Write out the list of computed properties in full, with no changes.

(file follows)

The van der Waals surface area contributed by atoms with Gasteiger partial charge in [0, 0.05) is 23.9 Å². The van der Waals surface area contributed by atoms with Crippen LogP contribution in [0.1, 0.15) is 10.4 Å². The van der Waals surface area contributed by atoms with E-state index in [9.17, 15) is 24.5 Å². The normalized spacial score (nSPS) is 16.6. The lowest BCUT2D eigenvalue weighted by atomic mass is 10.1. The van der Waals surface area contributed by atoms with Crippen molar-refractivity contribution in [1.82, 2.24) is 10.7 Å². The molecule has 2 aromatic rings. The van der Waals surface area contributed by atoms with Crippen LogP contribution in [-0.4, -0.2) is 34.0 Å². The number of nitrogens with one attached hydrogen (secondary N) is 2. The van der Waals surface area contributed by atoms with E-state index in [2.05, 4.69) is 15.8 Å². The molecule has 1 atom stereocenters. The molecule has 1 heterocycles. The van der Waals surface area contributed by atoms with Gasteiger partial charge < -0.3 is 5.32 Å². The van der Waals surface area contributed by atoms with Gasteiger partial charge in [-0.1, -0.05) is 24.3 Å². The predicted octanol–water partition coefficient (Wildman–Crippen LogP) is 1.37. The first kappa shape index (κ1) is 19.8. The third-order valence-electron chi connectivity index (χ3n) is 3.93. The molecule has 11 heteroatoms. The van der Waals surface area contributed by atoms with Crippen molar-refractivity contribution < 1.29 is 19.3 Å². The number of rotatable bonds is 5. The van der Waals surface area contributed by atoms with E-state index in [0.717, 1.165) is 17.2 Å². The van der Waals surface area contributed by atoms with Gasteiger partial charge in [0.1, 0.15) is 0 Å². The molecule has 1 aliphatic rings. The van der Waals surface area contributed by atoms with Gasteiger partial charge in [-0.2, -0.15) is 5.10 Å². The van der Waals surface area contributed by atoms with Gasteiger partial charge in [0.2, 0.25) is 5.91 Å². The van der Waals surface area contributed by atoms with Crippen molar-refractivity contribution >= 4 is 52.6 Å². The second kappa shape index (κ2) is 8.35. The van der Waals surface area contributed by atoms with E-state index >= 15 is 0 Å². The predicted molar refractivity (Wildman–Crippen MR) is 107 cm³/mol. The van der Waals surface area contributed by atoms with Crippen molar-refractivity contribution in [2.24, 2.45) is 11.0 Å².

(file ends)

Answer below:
The van der Waals surface area contributed by atoms with Gasteiger partial charge in [0, 0.05) is 23.9 Å². The van der Waals surface area contributed by atoms with Crippen LogP contribution in [0.1, 0.15) is 10.4 Å². The van der Waals surface area contributed by atoms with E-state index in [9.17, 15) is 24.5 Å². The normalized spacial score (nSPS) is 16.6. The lowest BCUT2D eigenvalue weighted by atomic mass is 10.1. The van der Waals surface area contributed by atoms with Crippen molar-refractivity contribution in [1.82, 2.24) is 10.7 Å². The molecule has 2 aromatic rings. The van der Waals surface area contributed by atoms with Crippen LogP contribution in [-0.4, -0.2) is 34.0 Å². The number of nitrogens with one attached hydrogen (secondary N) is 2. The van der Waals surface area contributed by atoms with E-state index in [2.05, 4.69) is 15.8 Å². The molecule has 1 atom stereocenters. The molecule has 1 heterocycles. The van der Waals surface area contributed by atoms with Gasteiger partial charge < -0.3 is 5.32 Å². The van der Waals surface area contributed by atoms with Gasteiger partial charge in [-0.1, -0.05) is 24.3 Å². The predicted octanol–water partition coefficient (Wildman–Crippen LogP) is 1.37. The first kappa shape index (κ1) is 19.8. The third-order valence-electron chi connectivity index (χ3n) is 3.93. The molecule has 11 heteroatoms. The van der Waals surface area contributed by atoms with Crippen molar-refractivity contribution < 1.29 is 19.3 Å². The number of rotatable bonds is 5. The van der Waals surface area contributed by atoms with E-state index in [0.717, 1.165) is 17.2 Å². The van der Waals surface area contributed by atoms with Gasteiger partial charge in [0.1, 0.15) is 0 Å². The molecule has 1 aliphatic rings. The van der Waals surface area contributed by atoms with Gasteiger partial charge in [-0.2, -0.15) is 5.10 Å². The van der Waals surface area contributed by atoms with Gasteiger partial charge in [0.2, 0.25) is 5.91 Å². The van der Waals surface area contributed by atoms with Crippen molar-refractivity contribution >= 4 is 52.6 Å². The second kappa shape index (κ2) is 8.35. The van der Waals surface area contributed by atoms with E-state index >= 15 is 0 Å². The predicted molar refractivity (Wildman–Crippen MR) is 107 cm³/mol. The van der Waals surface area contributed by atoms with Crippen molar-refractivity contribution in [2.24, 2.45) is 11.0 Å².